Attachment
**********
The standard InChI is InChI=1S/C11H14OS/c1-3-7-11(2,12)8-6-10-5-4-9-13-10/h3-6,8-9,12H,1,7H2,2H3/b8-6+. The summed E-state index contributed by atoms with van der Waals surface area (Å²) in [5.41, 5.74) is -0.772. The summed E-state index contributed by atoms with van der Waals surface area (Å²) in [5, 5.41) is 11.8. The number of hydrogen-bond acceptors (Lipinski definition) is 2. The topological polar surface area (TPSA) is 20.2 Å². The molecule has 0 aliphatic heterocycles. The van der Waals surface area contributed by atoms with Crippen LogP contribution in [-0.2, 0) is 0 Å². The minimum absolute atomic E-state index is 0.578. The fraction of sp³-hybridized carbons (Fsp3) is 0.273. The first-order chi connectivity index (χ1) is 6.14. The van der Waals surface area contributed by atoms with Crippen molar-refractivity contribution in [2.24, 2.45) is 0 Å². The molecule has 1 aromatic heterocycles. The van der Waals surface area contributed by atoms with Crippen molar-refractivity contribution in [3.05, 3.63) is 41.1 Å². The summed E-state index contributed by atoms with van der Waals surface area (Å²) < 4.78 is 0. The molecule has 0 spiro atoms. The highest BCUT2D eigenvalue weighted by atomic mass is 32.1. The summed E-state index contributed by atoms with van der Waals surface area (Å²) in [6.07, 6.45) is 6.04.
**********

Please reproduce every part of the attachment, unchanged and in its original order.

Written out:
The standard InChI is InChI=1S/C11H14OS/c1-3-7-11(2,12)8-6-10-5-4-9-13-10/h3-6,8-9,12H,1,7H2,2H3/b8-6+. The summed E-state index contributed by atoms with van der Waals surface area (Å²) in [5.41, 5.74) is -0.772. The summed E-state index contributed by atoms with van der Waals surface area (Å²) in [5, 5.41) is 11.8. The number of hydrogen-bond acceptors (Lipinski definition) is 2. The topological polar surface area (TPSA) is 20.2 Å². The molecule has 0 aliphatic heterocycles. The van der Waals surface area contributed by atoms with Crippen LogP contribution in [-0.2, 0) is 0 Å². The minimum absolute atomic E-state index is 0.578. The fraction of sp³-hybridized carbons (Fsp3) is 0.273. The first-order chi connectivity index (χ1) is 6.14. The van der Waals surface area contributed by atoms with Crippen molar-refractivity contribution in [2.24, 2.45) is 0 Å². The molecule has 1 aromatic heterocycles. The van der Waals surface area contributed by atoms with Crippen molar-refractivity contribution in [3.05, 3.63) is 41.1 Å². The summed E-state index contributed by atoms with van der Waals surface area (Å²) < 4.78 is 0. The molecule has 0 spiro atoms. The highest BCUT2D eigenvalue weighted by atomic mass is 32.1. The summed E-state index contributed by atoms with van der Waals surface area (Å²) in [6.07, 6.45) is 6.04.